“Clean Meat” Hoax Website Now Posted: Check It Out!
Philosophy professor and animal rights advocate, John Sanbonmatsu, has launched a new website where concerns about “clean meat” are being aired. Proponents of clean meat technology, also called “cell-based meat” and “cellular agriculture,” are predicting, in the words of Paul Shapiro’s 2018 book Clean Meat, that “growing meat without animals will revolutionize dinner and the world.”
Clean meat is still in the research & development phase. It is not available in stores or restaurants. Eventually, however, it will be, though on what scale, in what variety, and at what price remains to be seen.
Technical and regulatory hurdles aside, questions are being asked, including: will people who eat animals buy clean meat? If so, will they like it well enough to choose it over slaughterhouse flesh? Will the commercialization of clean meat actually reduce the numbers of chickens, fish and other animals currently suffering and dying for meateaters? Or will clean meat end up as nothing more than just another food choice for the human omnivore, with little or no effect on the numbers of animals suffering and dying for cuisine, and with little or no effect on how humanity views and treats our fellow creatures?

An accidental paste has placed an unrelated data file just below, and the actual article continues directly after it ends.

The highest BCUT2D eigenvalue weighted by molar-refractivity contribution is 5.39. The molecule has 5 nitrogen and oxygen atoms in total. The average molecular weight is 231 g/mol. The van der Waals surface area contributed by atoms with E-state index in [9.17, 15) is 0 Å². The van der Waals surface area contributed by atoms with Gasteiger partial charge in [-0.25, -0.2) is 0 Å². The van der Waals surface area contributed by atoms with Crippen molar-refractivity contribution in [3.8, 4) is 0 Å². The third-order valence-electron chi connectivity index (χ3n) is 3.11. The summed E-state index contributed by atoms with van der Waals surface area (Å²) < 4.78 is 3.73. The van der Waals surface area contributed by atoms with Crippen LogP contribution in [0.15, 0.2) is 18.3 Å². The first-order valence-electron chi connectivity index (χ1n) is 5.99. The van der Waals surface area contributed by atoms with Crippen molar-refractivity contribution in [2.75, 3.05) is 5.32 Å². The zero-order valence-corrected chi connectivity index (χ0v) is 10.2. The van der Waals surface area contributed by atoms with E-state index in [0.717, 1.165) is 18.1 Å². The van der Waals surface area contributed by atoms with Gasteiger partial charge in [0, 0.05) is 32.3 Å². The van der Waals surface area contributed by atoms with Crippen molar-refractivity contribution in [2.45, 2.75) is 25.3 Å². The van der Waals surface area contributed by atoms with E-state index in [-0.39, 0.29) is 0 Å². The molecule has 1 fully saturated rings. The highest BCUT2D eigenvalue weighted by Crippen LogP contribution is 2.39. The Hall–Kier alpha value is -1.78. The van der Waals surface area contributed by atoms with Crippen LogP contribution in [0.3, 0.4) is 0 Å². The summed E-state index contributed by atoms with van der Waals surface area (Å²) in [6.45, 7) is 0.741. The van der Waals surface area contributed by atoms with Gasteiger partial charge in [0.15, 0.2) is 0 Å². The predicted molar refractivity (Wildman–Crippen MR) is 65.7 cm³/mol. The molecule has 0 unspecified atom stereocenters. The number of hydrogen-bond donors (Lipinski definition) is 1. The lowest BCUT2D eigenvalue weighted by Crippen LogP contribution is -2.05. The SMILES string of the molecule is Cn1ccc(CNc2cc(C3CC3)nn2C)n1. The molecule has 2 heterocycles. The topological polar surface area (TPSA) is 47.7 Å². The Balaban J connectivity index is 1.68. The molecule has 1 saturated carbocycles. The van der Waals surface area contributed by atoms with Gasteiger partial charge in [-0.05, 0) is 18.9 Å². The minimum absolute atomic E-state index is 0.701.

Of concern to many of us is that clean meat is being promoted by the Good Food Institute and its allies as a response to the “fact” that human “nature” is incapable of not eating meat; therefore, the only choice is to grow cellular meat to satisfy the growing human population and reduce the destructive environmental effects of industrialized animal farming.
Many of us are pushing back against the claim that plant-powered foods will never satisfy most people. Current growth of the vegan food market suggests otherwise. Contrary to some assertions that vegan advocacy has already failed, within the mere 40 or so years of vegan advocacy, incredible progress has been made and encouragingly continues. Plant-powered foods are not just a fad – they’re a growing trend. One reason for this is the increasingly sophisticated taste, texture, and variety of products that resemble, but are free from, animal bodies.
I am pleased to present Clean Meat Hoax to our readers and to contribute to the conversation. At this point, I am neither radically for nor against clean meat, except to say that if it could significantly eliminate animals from being born into the misery and murder of meat, this, in my view, would be 100 percent better than the daily global holocaust of animals.
At the same time, as contributors to Clean Meat Hoax point out, and I am one of them, the issue is ethically complicated. If this potentially animal-free technology could help liberate animals from the plate and from the belittling attitudes most people hold about the individuals they carelessly consume, then I would welcome it. But if all it does is add one more option to the smorgasbord of omnivorous “food” choices, then it is just another tedium that sows depression and despair, particularly when (former) animal advocates insist that ethical advocacy for animals “doesn’t work.” – Karen Davis